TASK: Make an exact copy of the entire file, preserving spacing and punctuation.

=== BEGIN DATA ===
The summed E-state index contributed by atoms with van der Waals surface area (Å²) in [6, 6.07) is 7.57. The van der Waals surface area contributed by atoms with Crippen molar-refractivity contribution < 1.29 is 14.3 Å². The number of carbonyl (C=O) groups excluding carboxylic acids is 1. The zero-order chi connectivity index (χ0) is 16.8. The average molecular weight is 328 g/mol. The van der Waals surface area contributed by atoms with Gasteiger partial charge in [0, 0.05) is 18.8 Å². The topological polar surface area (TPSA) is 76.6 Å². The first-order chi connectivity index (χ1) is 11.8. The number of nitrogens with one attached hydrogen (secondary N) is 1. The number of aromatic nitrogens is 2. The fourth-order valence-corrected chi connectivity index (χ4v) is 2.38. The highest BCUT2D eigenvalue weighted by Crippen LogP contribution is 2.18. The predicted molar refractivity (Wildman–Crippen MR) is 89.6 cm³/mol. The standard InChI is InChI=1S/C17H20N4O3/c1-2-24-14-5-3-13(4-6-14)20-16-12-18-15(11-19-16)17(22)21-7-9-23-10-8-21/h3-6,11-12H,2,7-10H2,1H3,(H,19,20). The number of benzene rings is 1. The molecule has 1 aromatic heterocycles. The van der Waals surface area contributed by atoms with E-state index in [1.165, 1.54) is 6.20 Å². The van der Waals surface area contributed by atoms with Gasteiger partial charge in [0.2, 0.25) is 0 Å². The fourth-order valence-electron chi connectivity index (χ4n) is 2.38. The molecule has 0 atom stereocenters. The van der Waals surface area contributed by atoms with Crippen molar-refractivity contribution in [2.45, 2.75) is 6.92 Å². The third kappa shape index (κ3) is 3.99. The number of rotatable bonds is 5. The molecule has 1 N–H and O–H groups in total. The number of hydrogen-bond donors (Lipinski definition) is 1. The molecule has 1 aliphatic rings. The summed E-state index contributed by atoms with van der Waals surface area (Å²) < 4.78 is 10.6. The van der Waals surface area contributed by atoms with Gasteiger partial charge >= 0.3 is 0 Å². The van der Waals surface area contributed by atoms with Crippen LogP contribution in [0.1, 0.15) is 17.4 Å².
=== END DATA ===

The summed E-state index contributed by atoms with van der Waals surface area (Å²) in [6, 6.07) is 7.57. The van der Waals surface area contributed by atoms with Crippen molar-refractivity contribution < 1.29 is 14.3 Å². The number of carbonyl (C=O) groups excluding carboxylic acids is 1. The zero-order chi connectivity index (χ0) is 16.8. The average molecular weight is 328 g/mol. The van der Waals surface area contributed by atoms with Gasteiger partial charge in [0, 0.05) is 18.8 Å². The topological polar surface area (TPSA) is 76.6 Å². The first-order chi connectivity index (χ1) is 11.8. The number of nitrogens with one attached hydrogen (secondary N) is 1. The number of aromatic nitrogens is 2. The fourth-order valence-corrected chi connectivity index (χ4v) is 2.38. The highest BCUT2D eigenvalue weighted by Crippen LogP contribution is 2.18. The predicted molar refractivity (Wildman–Crippen MR) is 89.6 cm³/mol. The standard InChI is InChI=1S/C17H20N4O3/c1-2-24-14-5-3-13(4-6-14)20-16-12-18-15(11-19-16)17(22)21-7-9-23-10-8-21/h3-6,11-12H,2,7-10H2,1H3,(H,19,20). The number of benzene rings is 1. The molecule has 1 aromatic heterocycles. The van der Waals surface area contributed by atoms with E-state index in [1.165, 1.54) is 6.20 Å². The van der Waals surface area contributed by atoms with Gasteiger partial charge in [0.2, 0.25) is 0 Å². The fourth-order valence-electron chi connectivity index (χ4n) is 2.38. The molecule has 0 atom stereocenters. The van der Waals surface area contributed by atoms with Crippen molar-refractivity contribution in [2.45, 2.75) is 6.92 Å². The third kappa shape index (κ3) is 3.99. The number of rotatable bonds is 5. The molecule has 1 N–H and O–H groups in total. The number of hydrogen-bond donors (Lipinski definition) is 1. The molecule has 1 aliphatic rings. The summed E-state index contributed by atoms with van der Waals surface area (Å²) < 4.78 is 10.6. The van der Waals surface area contributed by atoms with Gasteiger partial charge >= 0.3 is 0 Å². The van der Waals surface area contributed by atoms with Crippen LogP contribution in [0.1, 0.15) is 17.4 Å².